Jose Luis Magana/AP

Federal buildings in Washington and across the country will see a heightened security presence after the Department of Homeland Security announced late on that Tuesday it was beefing up protection following last week's shooting of a guard outside the Canadian parliament in Ottawa.

Secretary Jeh Johnson said in a statement that he had directed the Federal Protective Service, which stands watch over 9,500 U.S. facilities, "to enhance its presence and security at various U.S. government buildings in Washington D.C. and other major cities and locations around the country."

He didn't disclose the exact measures to be taken, saying they were "law-enforcement sensitive" and would vary by time and location. Nor did he cite any specific or credible threat against the government. The heightened posture, Johnson said, was in response not only to the killing of two Canadian soldiers in separate incidents last week but to the "continued public calls by terrorist organizations" for violence against the U.S.

The reasons for this action are self-evident: the continued public calls by terrorist organizations for attacks on the homeland and elsewhere, including against law enforcement and other government officials, and the acts of violence targeted at government personnel and installations in Canada and elsewhere recently.  Given world events, prudence dictates a heightened vigilance in the protection of U.S. government installations and our personnel.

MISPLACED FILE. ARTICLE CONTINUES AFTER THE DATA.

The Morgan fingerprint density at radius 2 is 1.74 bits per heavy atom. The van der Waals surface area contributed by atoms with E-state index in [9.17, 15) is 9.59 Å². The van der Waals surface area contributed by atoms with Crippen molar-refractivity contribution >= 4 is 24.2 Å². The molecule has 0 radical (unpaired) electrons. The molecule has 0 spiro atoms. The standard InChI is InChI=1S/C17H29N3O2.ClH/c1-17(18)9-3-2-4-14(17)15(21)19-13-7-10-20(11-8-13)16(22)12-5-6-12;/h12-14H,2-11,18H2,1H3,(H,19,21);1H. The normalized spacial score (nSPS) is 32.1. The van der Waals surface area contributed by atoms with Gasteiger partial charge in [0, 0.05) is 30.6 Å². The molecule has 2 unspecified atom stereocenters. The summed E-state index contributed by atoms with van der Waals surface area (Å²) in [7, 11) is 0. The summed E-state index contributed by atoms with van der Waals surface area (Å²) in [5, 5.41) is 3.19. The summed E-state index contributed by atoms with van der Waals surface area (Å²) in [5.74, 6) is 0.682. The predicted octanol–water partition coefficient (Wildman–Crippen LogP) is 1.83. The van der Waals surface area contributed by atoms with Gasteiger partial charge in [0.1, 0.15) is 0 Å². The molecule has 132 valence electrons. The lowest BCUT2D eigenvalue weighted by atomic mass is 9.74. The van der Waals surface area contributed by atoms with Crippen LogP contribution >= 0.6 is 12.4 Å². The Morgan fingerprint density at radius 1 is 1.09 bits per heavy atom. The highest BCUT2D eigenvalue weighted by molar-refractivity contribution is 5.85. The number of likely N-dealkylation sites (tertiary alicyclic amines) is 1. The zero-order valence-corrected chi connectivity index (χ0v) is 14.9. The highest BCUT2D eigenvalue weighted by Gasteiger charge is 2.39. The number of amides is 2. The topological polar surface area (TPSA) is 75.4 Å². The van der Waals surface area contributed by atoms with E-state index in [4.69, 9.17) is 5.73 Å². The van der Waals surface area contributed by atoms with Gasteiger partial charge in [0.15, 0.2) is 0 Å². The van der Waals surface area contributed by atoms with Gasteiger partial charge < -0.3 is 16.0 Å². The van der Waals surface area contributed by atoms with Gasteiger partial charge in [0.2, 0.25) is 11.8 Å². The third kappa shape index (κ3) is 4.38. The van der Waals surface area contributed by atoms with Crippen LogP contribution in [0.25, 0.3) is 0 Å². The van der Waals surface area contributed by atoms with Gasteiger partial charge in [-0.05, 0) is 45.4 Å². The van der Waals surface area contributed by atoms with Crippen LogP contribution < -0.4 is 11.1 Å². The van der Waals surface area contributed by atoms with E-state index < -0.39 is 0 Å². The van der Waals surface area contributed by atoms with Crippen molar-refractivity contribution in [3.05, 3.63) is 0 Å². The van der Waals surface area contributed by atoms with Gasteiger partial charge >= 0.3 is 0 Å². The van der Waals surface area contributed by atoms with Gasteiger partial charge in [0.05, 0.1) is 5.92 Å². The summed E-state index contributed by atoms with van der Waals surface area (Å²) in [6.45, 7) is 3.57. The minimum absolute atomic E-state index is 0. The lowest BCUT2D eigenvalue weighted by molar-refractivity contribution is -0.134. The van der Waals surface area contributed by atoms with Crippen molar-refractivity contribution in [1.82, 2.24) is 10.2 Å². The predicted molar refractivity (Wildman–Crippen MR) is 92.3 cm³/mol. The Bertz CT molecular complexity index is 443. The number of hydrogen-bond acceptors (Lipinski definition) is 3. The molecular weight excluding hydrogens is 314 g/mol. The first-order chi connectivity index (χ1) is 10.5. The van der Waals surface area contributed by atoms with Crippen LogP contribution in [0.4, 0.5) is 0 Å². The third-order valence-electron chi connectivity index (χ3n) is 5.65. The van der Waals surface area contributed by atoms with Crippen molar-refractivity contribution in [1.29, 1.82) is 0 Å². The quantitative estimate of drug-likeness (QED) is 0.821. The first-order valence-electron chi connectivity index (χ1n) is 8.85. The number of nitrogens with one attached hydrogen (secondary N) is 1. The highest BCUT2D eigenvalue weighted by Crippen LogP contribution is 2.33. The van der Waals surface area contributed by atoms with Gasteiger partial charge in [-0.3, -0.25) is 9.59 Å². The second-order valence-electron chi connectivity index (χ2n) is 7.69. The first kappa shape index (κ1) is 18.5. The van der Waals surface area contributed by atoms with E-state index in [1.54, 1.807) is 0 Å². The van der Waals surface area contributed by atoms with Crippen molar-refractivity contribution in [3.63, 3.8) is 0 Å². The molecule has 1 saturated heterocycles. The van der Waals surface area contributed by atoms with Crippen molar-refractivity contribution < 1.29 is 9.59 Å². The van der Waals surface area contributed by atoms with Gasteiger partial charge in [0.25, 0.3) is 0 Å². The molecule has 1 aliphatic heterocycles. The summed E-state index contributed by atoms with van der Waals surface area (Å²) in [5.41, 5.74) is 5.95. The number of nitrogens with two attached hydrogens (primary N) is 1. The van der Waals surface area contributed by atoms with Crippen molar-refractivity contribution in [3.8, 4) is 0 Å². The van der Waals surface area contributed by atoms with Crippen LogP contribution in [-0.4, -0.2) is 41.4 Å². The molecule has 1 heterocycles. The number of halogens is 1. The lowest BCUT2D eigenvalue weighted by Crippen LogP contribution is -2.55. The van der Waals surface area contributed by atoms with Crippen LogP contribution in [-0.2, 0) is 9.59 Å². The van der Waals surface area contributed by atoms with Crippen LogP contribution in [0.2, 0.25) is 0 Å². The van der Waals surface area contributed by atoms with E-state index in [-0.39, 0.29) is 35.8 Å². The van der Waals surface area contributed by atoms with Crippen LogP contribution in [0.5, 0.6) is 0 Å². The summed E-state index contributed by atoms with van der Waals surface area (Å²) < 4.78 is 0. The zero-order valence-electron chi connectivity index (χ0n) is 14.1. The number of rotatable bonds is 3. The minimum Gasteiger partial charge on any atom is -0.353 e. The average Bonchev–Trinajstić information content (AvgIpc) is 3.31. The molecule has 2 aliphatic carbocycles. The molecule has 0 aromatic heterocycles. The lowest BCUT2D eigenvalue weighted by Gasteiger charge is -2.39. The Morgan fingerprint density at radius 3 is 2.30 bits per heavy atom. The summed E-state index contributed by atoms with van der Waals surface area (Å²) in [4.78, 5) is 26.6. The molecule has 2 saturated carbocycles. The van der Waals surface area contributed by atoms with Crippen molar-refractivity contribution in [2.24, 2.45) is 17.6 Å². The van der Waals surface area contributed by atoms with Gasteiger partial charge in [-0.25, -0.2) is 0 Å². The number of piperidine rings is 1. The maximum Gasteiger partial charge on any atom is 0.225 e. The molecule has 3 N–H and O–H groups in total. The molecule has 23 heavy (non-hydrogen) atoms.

Johnson said he was urging state and local officials to be vigilant, "particularly in guarding against potential small-scale attacks by a lone offender or a small group of individuals." So-called "lone wolf" attacks have been a top focus of law enforcement in recent years as federal authorities have cast doubt on the ability of al-Qaeda, or more recently the Islamic State, to carry out large-scale terrorist attacks on the U.S. homeland.

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